Later in the evening as it got darker I had to abandon auto focus and switch to manual, the focusing ring on the lens was a delight to use, very smooth!  The images are below together with camera settings.

ISO 400, f4, 1/160

ISO 400, f4, 1/160

ISO 1600, f1.4, 1/60

ISO 1600, f1.4, 1/60

ISO 6400, 32.0, 1/125

ISO 6400, 32.0, 1/125

ISO 6400, f2.0, 1/125

ISO 6400, f2.0, 1/125

ISO 6400, f2.0, 1/100

ISO 6400, f2.0, 1/100

My view: I enjoyed the shooting experience, the slowest shutter speed was 1/60 and good for hand holding the camera.  The only issue to be aware of is manual focusing in low light with a moving target and a wide aperture with shallow DoF!

All images contained on this website remain the property of Roger Bradley. Images may not be downloaded, reproduced, copied, projected, or used in any way without express written permission

Saintfield’s Market House

Saintfield Market House was built in 1802 by N Price. It is a two-storey three-bay structure. The pediment above the central bay contains a clock. There is a simple square louvred cupola. The building beside the market house was an hotel which was built at the same time.  Now serving as an Orange Hall it was first used as a Courthouse in 1804. The clock in the roof of the building was made by the Saintfield clock maker, Samuel Spratt. The iron gates in the three archways date from 1828.  The two photographs show the Parish Church on one side and the hotel on the other side.

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All images contained on this website remain the property of Roger Bradley. Images may not be downloaded, reproduced, copied, projected, or used in any way without express written permission

 

 

The Fruit Shop – Monaghan Town

I don’t often publish photographs from my older files, preferring instead to concentrate on my present day work.  However I came across an image I made back in April 2009 and wondered why I have never processed it before now!

This photography was taken in Monaghan town and to be honest I don’t remember precisely where.  Its a rather quirky fruit shop set in an unusual location, which is probably why I made the image.  If anyone can say if it’s still in business please do let me know. Anyway here it is:

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All images contained on this website remain the property of Roger Bradley. Images may not be downloaded, reproduced, copied, projected, or used in any way without express written permission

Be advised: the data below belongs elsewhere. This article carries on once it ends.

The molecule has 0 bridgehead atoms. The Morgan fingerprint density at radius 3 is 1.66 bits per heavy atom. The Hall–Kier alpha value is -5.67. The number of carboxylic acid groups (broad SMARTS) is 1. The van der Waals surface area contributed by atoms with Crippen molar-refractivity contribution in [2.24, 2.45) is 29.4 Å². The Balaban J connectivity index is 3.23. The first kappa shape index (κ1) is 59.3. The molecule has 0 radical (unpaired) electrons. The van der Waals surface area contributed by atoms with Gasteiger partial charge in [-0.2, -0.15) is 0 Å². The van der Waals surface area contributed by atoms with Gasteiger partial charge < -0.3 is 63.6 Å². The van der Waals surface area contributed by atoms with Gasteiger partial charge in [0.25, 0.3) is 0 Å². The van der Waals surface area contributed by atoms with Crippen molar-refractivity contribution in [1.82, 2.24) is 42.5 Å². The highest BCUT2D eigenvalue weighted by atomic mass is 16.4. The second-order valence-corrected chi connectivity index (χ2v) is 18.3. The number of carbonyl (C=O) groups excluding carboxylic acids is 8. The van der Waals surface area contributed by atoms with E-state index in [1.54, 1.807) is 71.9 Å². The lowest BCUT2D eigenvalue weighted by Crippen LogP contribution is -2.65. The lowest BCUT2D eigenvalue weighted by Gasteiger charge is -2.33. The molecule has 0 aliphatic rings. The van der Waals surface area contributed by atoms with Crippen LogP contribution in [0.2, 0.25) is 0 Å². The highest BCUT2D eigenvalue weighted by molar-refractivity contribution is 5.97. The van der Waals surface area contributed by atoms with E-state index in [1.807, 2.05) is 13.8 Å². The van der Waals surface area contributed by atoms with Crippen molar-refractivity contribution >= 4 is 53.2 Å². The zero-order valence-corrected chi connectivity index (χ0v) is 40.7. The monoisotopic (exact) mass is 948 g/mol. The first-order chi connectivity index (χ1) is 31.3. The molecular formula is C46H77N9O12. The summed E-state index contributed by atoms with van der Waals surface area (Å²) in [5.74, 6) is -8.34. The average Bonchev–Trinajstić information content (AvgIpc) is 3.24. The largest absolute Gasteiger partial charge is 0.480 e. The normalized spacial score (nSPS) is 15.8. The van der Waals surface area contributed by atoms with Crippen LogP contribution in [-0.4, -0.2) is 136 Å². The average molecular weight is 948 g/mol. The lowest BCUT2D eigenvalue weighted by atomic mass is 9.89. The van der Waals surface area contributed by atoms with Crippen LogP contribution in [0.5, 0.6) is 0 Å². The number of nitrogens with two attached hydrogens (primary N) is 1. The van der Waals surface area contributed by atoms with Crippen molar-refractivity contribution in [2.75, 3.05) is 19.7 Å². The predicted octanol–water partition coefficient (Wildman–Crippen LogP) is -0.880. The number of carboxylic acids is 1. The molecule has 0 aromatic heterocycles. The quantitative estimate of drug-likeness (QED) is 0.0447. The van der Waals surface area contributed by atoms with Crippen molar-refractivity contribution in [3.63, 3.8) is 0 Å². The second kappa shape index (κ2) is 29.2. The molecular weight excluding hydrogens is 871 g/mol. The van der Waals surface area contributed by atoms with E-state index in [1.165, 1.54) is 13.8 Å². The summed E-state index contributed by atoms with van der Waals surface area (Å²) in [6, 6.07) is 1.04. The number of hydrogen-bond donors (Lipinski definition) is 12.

Rough Island

A gentle walk last night prompted me to write this short blog about Island Hill, or to be more precise about Rough Island, a small island of approximately 7 acres, which can be accessed via a causeway at low tide just outside Comber.

Rough Island, which sounds like something from Treasure Island, was inhabited up until the early part of the 1900’s. The remains of the old farm cottage and its orchard can still be seen. Farming ceased on the island completely in the 1950s and the island has reverted to  bramble and hawthorn. It is now owned and maintained by Ards Borough Council.

The causeway usually only remains submerged for around an hour at high tide but this can be affected by the weather and the time of year. The walk across the causeway and around the island takes around ¾ of an hour and provides a wonderful views of this part of Strangford Lough.

A couple of photographs taken yesterday:

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 All images contained on this website remain the property of Roger Bradley. Images may not be downloaded, reproduced, copied, projected, or used in any way without express written permission.  

Gill’s Almshouses, Carrickfergus

Isn’t it surprising that having visited a place many times and yet there is always something that goes unnoticed.  In my case this was Gill’s Almshouses located in Governor’s Place just across the road from Carrickfergus Castle.

The almshouses were built with finances from the will of Henry Gill in 1842 in the Tudor style from designs by Charles Lanyon.  It was was Gill’s intention that the provision of accommodation for aged men decayed in their circumstances would be made.

They were certainly preferable to the workhouse.

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All images contained on this website remain the property of Roger Bradley. Images may not be downloaded, reproduced, copied, projected, or used in any way without express written permission 

Hungering after film photography

The last time I ran a role of film through a film camera was around 2002 and in recent months I have been threatening to try film photography again.  To date I still haven’t! However I took some nighttime images at a candlelight vigil at Belfast City Hall commemorating the outbreak of The Great War when a friend of mine commenting on the image said you should try black and white.

So I have created an image using Silver Efex Pro using a Kodak Tri X Pro filter to emulate film photography.  Tri X Pro was a 400ASA black and white film which was regarded as a fast film, so I suspect this is what I would have been using for this event.

In the darkroom you would have used dodging and burning to bring up the areas of the photograph that you wanted to enhance, this is what I did using Silver Efex Pro when I lightened the face of the man in uniform.  To enable you to compare I have the original image and the monochrome copy.  I will let you decide whether or not it looks like an image produced from a negative!

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All images contained on this website remain the property of Roger Bradley. Images may not be downloaded, reproduced, copied, projected, or used in any way without express written permission